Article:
The danger has always been that we see others as the problem. If only we could subdue or remove them, then all would be well. This is the age-old lie that blinds us to our own imperialist orientations, however large or small the scale. To illustrate, let me as a white Western Christian call out my own tribe.

America – the effective successor to the British Empire – is imperialist because it ultimately cares only about being number one in the world. Its dealings with other nations are to make itself richer. Why is it so loud about democracy and free markets? Because in a democracy, it is individuals not the state which owns things so they are always for sale at the right price; and in a free market it is the one with the most money who gets to buy what they want. In the current world order, that is America.

The country does not even need to have the money: it can just borrow it, whilst punishing those nations that are in debt to it! David Graeber’s book Debt: the first 5000 years explains why the richest and most debt-laden of nations is also the biggest spender on the military. Debt (the way to buy what you want now, driven by an imperialist mindset that ultinately sees others as no more than resources) and violence are necessarily linked.

Meanwhile, Roger Hayden Mitchell’s The Fall of the Church explores a massive capitulation to imperialism in the 4th century which has created an internal conflict for Western Christians ever since. Under Constantine, Christianity became the state religion of the Roman Empire – the official and respectable one. In becoming chaplain to the state (which always has enemies it is determined to kill) the Church has had to compromise massively on the command to “love your enemies.” Time and again it has had to turn away from Jesus’s example of dying for his enemies rather than killing them – of suffering and absorbing violence rather than meting it out to others.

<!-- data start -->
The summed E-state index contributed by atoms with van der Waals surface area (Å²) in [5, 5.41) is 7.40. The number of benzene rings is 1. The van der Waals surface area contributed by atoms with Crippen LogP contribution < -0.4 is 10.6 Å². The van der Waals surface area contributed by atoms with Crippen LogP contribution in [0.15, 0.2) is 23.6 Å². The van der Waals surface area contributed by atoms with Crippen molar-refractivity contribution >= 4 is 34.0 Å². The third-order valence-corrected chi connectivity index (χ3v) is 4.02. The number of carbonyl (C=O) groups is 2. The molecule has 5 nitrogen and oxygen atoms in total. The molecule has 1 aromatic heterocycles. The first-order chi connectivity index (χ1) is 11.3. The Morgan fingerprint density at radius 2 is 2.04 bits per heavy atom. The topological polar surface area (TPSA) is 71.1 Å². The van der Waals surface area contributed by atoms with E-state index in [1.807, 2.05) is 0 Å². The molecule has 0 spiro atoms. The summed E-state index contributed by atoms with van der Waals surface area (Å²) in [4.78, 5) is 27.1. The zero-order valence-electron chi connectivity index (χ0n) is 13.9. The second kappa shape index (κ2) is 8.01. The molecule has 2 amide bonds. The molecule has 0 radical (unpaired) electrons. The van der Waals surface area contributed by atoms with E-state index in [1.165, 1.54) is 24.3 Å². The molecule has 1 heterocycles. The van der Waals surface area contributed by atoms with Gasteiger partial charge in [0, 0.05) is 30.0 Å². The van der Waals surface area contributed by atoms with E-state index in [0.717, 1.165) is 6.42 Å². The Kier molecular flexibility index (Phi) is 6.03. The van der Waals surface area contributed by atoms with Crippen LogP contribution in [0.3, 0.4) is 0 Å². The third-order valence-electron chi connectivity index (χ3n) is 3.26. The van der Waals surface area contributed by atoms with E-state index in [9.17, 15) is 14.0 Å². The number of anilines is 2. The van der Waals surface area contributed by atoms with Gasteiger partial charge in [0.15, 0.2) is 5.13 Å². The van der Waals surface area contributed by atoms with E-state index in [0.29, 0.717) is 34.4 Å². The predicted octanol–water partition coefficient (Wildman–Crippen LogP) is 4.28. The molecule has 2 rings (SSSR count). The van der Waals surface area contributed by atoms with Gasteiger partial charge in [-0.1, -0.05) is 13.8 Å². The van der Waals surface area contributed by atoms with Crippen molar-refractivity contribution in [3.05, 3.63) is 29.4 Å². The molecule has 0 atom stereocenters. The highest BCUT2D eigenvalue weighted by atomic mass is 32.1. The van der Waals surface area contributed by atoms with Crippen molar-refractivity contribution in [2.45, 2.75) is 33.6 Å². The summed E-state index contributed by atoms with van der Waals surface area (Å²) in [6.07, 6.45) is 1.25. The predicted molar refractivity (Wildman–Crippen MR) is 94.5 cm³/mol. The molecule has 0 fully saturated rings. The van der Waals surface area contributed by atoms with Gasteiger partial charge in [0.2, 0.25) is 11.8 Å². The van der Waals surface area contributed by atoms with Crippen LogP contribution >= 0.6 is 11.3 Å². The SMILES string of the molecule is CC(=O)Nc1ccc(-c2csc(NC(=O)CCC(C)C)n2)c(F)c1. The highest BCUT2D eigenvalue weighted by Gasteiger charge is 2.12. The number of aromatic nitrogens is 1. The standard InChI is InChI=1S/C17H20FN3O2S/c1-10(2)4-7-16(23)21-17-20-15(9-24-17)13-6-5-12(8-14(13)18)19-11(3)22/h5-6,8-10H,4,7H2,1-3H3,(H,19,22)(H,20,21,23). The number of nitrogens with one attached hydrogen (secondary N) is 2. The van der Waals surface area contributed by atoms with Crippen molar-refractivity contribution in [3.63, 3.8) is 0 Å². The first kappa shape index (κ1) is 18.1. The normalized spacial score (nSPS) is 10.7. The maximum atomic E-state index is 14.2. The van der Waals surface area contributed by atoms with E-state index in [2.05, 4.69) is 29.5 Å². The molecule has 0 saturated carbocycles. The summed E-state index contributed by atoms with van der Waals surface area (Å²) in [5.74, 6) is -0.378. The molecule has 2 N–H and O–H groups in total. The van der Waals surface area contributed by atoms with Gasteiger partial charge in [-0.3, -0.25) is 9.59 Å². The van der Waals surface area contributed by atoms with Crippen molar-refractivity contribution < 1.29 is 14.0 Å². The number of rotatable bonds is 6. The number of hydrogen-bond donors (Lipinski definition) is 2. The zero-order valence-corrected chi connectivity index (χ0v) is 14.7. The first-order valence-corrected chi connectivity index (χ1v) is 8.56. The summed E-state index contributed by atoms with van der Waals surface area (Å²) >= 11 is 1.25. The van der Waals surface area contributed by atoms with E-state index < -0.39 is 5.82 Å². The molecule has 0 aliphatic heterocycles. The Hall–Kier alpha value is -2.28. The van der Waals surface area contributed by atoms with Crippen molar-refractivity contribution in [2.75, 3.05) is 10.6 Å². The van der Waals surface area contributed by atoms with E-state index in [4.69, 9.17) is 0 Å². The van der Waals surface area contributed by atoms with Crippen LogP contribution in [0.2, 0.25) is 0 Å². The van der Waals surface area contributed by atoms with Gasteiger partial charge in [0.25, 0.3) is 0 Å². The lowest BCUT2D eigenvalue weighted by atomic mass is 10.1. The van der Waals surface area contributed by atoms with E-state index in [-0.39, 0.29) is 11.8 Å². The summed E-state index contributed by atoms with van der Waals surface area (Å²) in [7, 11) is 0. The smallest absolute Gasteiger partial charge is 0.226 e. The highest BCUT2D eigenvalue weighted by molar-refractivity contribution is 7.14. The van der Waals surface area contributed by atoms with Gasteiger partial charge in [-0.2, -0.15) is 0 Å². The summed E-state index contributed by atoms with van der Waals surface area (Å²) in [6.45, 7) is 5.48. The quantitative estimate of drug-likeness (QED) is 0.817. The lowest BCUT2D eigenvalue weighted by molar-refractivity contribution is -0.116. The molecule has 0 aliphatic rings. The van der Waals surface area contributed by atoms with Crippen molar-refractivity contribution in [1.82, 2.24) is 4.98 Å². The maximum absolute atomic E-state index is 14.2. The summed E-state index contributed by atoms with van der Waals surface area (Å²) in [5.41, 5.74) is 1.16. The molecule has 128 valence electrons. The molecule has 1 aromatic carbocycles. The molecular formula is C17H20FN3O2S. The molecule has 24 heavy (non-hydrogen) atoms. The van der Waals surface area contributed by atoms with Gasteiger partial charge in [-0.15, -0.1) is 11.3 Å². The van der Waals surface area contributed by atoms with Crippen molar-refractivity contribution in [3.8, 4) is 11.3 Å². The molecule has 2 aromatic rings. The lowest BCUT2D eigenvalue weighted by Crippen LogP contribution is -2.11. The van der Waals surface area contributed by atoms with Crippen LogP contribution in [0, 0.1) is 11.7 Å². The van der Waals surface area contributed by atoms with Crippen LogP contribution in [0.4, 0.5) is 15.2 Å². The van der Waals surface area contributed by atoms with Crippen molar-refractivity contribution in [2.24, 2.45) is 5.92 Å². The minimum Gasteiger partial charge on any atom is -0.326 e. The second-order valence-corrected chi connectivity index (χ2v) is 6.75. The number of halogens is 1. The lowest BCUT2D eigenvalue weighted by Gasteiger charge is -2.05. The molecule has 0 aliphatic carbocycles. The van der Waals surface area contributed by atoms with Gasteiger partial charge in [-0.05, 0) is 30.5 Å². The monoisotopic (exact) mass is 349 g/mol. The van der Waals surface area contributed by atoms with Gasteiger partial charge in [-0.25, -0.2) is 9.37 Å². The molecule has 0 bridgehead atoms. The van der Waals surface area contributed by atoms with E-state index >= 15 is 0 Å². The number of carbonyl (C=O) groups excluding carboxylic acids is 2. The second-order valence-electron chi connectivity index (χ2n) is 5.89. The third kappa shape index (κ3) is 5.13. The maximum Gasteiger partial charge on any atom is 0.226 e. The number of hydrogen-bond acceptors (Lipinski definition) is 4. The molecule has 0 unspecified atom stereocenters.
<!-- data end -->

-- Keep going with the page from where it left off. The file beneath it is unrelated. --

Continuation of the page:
Seeing

Tragically, in the end the students in Babel appear to fall into the same old trap, mistakenly believing that wreaking violence is the only way to tackle the evils of imperialism.

And yet within their conversations lie the seeds of a genuine antidote:

“Languages are … modes of looking at the world … A thousand different ways of seeing, of moving through the world. No; a thousand worlds within one. And translation – a necessary endeavour, however futile, to move between them.”

The power, fantastically captured in the silver bars in the novel, is real and accessible to us all. Whether that power serves to promote or counter imperialism is down to us and how we use it. Will we share our insights and resources with others for the benefit of all, or will we wield them as weapons violently to snatch from others what we want? That is the choice we each have to make – individually, corporately and nationally.

As the book closes, we are left with this final glimmer of hope, more relevant than ever to us in this fraught digitally-enabled 21st century:

“That’s just what translation is, I think. That’s all speaking is. Listening to the other and trying to see past your own biases to glimpse what they’re trying to say. Showing yourself to the world, and hoping someone else understands.”

* Neat definition taken from thebalancemoney.com